Tánaiste Leo Varadkar says the €200 million plan to re-open schools is robust enough to allow one million pupils to return to school next month.
Mr Varadkar said while he cannot speak about latent trade union concerns, the memorandum going before the Cabinet tomorrow is “a very good plan.”
He did accept that there will be some clusters emerging here in the wake of schools re-opening.
“This is a virus that's in the community. There can be outbreaks and clusters, anywhere, mostly happening in homes by the way, and in private settings and not in workplaces. But that doesn't mean that we can't proceed safely.
“We have a memo coming to cabinet, which sets out the plan to reopen our schools, and it's a very good plan.
“I can't speak for the unions, but I can say that the Government's plan is ready. It involves really big investment in changes to schools and school buildings.
“It involves extra teachers, it involves cleaning regimes and it involves all sorts of practices and procedures that may occur if there is a case of coronavirus in schools,” he said.
He said it also includes special arrangements for teachers who have a chronic illness.
“There has been a lot of consultations with the unions. I think it's a very good plan. I can't speak for them. There's been a lot of consultation with the unions.
“But the plan will allow us to open schools for all children and all students all one million of them before the end of August,” he told RTÉ.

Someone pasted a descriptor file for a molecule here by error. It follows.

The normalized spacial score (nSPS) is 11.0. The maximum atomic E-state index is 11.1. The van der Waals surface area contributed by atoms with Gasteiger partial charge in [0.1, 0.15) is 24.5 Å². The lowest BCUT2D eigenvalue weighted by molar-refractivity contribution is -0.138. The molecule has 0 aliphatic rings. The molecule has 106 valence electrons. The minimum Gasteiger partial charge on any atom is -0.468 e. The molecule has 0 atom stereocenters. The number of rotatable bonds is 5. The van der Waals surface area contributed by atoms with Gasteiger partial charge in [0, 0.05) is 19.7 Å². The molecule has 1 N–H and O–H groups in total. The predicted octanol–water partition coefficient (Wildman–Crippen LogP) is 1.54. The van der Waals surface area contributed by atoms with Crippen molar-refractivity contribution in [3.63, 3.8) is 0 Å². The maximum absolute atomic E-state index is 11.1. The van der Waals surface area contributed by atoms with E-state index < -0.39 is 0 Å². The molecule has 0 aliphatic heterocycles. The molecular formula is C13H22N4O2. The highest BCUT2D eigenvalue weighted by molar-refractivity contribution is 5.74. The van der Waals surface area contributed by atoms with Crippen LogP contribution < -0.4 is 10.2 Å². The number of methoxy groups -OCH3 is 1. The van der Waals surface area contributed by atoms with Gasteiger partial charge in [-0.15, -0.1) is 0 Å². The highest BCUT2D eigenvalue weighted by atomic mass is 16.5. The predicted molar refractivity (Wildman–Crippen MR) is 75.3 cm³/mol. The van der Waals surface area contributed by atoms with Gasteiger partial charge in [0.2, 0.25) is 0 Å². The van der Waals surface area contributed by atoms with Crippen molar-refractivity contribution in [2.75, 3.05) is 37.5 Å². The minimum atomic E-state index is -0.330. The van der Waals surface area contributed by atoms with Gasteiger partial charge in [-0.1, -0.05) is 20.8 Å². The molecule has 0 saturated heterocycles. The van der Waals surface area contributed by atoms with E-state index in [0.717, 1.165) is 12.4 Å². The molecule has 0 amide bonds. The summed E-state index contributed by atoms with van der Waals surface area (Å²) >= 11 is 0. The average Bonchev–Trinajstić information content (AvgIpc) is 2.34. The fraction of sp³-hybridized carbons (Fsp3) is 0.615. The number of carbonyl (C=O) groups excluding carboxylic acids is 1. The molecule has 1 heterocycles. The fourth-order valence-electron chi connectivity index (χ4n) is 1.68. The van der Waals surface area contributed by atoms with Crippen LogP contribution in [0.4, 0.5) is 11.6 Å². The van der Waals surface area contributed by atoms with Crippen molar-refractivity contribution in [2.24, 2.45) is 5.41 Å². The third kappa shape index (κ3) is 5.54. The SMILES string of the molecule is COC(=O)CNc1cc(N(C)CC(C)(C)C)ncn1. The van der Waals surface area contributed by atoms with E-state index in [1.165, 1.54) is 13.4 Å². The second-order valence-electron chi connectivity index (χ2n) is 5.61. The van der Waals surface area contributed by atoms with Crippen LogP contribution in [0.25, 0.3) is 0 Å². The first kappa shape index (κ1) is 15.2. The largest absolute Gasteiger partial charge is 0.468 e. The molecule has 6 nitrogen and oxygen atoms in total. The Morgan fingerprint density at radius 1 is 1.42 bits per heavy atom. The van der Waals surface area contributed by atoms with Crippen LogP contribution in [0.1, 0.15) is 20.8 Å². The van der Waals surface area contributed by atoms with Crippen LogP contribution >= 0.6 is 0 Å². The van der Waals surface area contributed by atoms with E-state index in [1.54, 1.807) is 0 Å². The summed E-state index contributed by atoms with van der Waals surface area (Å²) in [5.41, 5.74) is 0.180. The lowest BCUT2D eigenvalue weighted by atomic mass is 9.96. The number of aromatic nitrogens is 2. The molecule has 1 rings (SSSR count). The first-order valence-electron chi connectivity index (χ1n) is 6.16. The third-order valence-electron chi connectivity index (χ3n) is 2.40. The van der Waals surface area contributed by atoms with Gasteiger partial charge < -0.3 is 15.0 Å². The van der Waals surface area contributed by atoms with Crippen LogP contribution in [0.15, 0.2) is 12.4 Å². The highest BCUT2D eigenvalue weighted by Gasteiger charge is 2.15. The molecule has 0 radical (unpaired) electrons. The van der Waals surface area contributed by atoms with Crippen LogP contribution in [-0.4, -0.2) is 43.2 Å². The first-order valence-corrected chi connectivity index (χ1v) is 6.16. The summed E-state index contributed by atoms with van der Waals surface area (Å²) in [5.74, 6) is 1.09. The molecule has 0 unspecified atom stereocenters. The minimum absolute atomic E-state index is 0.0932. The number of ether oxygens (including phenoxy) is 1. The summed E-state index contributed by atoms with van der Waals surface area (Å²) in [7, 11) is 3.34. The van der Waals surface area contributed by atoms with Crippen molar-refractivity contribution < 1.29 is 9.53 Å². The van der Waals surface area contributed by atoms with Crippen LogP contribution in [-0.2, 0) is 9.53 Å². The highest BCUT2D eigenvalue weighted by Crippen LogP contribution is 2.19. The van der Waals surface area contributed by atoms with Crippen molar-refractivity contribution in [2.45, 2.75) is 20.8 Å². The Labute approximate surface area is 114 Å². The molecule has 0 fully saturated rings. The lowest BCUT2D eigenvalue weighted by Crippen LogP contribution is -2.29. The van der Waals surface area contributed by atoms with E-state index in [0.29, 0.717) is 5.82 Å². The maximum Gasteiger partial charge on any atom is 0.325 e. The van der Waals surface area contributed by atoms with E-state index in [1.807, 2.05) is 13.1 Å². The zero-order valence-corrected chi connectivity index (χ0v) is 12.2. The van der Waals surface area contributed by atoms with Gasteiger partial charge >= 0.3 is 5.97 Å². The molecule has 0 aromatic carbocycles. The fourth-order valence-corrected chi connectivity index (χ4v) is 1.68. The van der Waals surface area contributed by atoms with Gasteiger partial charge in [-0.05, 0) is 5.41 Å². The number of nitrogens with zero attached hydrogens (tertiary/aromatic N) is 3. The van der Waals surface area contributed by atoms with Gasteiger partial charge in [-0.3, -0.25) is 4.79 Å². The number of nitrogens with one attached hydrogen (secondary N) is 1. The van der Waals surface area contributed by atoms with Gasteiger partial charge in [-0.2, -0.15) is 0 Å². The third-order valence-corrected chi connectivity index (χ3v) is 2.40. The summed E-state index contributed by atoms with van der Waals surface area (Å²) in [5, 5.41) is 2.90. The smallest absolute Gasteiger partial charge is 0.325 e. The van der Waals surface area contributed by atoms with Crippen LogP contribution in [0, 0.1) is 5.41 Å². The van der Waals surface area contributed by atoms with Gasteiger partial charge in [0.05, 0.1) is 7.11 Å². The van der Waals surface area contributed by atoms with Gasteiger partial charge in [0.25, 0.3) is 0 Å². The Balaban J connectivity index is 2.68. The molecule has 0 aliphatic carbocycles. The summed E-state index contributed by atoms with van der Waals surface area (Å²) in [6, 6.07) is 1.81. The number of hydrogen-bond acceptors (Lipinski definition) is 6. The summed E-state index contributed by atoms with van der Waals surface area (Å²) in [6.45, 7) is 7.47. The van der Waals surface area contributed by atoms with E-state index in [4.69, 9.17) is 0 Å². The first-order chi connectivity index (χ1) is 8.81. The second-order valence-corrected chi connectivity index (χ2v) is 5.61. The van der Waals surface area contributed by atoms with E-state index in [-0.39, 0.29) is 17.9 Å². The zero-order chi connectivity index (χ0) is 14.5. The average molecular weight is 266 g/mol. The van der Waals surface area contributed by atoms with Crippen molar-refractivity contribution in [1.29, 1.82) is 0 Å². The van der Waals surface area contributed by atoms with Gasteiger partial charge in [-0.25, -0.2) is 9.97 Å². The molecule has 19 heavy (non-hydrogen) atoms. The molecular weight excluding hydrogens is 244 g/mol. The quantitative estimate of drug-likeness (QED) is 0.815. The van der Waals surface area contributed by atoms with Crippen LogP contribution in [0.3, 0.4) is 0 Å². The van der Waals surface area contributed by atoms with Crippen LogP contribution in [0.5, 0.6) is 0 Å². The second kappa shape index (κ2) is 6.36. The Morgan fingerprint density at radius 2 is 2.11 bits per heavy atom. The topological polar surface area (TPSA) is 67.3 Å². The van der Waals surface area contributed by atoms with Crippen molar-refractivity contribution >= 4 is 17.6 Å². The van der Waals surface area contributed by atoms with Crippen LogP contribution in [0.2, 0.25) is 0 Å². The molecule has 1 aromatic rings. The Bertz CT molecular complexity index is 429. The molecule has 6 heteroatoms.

Mr Varadkar said that the teaching unions “absolutely have legitimate concerns” about returning safely to the classrooms, other sectors have managed to open before now.
“So I don't see why it shouldn't be possible for us to do the same for schools. Look across the entire European Union, where schools have been open partially or fully and there haven't been significant numbers of clusters,” Mr Varadkar said.
He said the unions have not sought to link the Covid emergency to their long-standing claims for pay equalisation, which he said can be examined in the context of the upcoming public service pay deal.
“In fairness to the teachers unions, I don't think they've tried to connect Covid-19 to a pay increase or a pay raise. I think that that's a separate issue and that'll have to be dealt with as part of the next set of public sector pay talks," he said.